— Jeremy Ramirez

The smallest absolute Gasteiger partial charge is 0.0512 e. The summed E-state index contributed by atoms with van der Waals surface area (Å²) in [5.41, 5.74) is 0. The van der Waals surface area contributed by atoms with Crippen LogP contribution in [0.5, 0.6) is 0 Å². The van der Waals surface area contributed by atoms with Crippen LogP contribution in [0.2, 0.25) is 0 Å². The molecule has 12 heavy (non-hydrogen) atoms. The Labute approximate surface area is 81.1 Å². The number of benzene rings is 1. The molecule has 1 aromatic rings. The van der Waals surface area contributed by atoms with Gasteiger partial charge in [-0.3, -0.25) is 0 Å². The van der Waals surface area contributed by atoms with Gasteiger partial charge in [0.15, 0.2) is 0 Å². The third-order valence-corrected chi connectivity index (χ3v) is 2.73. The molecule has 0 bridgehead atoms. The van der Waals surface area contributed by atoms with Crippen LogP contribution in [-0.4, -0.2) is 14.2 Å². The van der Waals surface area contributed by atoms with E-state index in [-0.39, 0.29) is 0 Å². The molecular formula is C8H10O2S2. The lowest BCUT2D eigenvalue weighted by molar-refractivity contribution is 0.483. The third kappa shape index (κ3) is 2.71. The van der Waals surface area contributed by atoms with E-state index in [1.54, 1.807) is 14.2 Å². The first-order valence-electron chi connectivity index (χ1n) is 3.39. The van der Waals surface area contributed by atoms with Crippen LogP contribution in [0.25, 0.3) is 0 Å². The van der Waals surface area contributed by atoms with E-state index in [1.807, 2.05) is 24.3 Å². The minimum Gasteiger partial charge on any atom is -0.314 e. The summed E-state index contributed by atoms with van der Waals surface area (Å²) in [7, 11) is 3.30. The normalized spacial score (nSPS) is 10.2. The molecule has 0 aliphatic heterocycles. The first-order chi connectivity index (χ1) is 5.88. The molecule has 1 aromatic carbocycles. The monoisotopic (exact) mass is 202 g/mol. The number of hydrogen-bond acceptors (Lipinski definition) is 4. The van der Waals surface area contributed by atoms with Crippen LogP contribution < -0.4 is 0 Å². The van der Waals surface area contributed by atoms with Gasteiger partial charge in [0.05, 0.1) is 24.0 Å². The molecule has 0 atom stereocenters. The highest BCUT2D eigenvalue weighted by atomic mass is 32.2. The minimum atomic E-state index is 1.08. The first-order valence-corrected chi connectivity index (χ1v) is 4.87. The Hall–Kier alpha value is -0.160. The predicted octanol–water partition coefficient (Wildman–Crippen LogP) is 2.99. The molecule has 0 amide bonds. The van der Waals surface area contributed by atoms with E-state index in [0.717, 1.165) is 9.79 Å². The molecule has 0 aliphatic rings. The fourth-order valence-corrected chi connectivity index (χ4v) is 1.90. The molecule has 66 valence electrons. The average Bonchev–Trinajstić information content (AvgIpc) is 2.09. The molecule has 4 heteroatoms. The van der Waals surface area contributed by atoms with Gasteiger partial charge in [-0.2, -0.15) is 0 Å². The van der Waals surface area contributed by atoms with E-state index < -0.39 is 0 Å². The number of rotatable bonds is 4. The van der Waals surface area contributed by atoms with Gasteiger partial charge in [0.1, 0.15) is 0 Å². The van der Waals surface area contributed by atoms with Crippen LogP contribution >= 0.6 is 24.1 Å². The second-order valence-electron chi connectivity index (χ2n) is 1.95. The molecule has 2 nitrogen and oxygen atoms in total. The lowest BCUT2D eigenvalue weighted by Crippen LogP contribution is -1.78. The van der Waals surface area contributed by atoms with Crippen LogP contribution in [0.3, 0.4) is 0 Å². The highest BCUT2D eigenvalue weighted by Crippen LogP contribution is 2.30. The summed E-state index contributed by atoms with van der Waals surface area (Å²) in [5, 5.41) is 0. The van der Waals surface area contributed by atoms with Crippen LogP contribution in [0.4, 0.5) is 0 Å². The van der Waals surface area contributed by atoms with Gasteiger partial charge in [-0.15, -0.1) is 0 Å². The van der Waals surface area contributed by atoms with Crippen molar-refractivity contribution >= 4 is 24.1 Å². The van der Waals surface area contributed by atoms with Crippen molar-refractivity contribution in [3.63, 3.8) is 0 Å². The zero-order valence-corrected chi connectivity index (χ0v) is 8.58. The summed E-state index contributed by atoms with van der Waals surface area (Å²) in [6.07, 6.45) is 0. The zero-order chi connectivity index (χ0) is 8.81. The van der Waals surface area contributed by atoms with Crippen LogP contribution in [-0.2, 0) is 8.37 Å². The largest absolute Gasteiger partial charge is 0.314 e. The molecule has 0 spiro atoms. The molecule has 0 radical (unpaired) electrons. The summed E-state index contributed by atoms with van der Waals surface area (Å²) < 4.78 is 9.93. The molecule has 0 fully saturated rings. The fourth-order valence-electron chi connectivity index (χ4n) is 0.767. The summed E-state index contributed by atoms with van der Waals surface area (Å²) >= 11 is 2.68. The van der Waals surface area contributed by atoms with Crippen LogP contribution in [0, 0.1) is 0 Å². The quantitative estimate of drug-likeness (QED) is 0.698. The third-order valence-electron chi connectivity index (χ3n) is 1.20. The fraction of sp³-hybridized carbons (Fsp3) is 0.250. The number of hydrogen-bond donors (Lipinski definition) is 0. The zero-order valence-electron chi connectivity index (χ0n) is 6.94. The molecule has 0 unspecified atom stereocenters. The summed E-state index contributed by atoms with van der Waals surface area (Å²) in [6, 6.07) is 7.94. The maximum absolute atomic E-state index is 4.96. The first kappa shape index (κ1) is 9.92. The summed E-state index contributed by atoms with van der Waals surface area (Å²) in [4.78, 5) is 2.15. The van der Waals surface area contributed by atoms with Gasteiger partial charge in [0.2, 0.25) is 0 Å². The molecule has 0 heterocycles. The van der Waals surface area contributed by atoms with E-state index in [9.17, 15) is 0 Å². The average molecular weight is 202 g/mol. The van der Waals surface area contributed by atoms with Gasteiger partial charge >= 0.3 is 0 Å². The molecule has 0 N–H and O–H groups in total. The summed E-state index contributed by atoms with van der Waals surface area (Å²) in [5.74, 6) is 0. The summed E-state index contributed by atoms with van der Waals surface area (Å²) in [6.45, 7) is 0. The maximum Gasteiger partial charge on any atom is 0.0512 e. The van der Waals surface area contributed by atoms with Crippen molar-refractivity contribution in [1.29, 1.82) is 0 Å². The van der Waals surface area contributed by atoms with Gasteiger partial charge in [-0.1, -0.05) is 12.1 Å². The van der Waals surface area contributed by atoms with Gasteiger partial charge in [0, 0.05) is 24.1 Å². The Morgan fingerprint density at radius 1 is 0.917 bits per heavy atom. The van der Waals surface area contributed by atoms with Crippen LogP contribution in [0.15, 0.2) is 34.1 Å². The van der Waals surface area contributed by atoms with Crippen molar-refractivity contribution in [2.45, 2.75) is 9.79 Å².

Alexander Pope, An Essay On Man is one of the most profound poems I’ve ever read. It left me feeling confused and unsettled because it hit on topics that I always been curious about. Pope argues that man shouldn’t be poking their noses into nature, leave nature as it is because then we would disrupt the natural order of things. His argument leaves us with a huge debate whether or not the study of nature or what we call as Science, is actually good for humanity. It’s a very tricky argument because many people see the benefits that Science brought us; such as electricity, vehicles, the internet, etc. The contributions of Science are all around us and continue to shape our society. There are some scientists who are concerned with the advancements of Science, which is why they have symbolically created a Doomsday Clock for the existential threat of humanity. The two leading threats to humanity are a nuclear war and global warming. As it currently stands, The doomsday clock is now 100 seconds to Midnight. This is the countdown to the end of humanity. The irony that the advancements of science & technology to improve our lives could lead to our extinction. Science has been beneficial for mankind, but there is always a potential risk when we imitate God, or focus only on rationality. It makes me think about Denzel’s Washington’s movie: The Book of Eli, where he’s in a dystopian society where there is no religion and the negative consequences of that. I think about sci-fi movies like Ex Machina, where the robot killed its creator. These movies are to show the danger that could happen if we don’t add morality into Science and Society. We could end up creating robots- Artificial Intelligence with no concept of feelings, don’t know right from wrong or a society with no morals, it’s just survival of the fittest. What can we do moving forward? I think that it’s really difficult to answer what can we do because it is inevitable Science and technology will continue to advance and influence our world. For now we can study history and literature to make rational-moral decisions. It was inevitable that the Age of Enlightenment gave rise to the social sciences, the study of man, such as Sociology and Psychology. I see how An Essay On Man is important. It relates with many philosophers and sociologists who criticize “rationalization”. These thinkers see that where people falsely believe it to be progress, there are negative and dehumanizing effects on society. Old text are more meaningful to me and makes me want to study it closer. Old religious text is not to be taken always literally, for it contains metaphors, universal truths and hidden messages. I see that we are much like the stories in the bible, such as the story of Adam and Eve eating the Forbidden Fruit from the Tree of Knowledge. We are like the story of The Tower Of Babel, man building a tower to reach God, but then God destroying it and separating people into different languages. Interpreting these passages are interesting and I could go into depth to find the underlying meaning of it and relate it to the modern world. It changes my perspective on God, the bible and the meaning behind it. It will be an interesting conversation to have with one day with my cousin Miguel; a genius who recently joined NASA and converted to Islam. And a conversation with my older sister Stephany; who’s amazing and whom I’m closest with. She has a degree in Psychology, working in Education, and is Catholic. Then there’s me, pursuing a Sociology degree, and consider myself agnostic. As I have to keep myself a skeptic, questioning everything, and keep an objectivity while doing research. I could also be subjective at the same time when necessary, or applicable, adding morals and ethics into the Sciences for man’s future endeavors.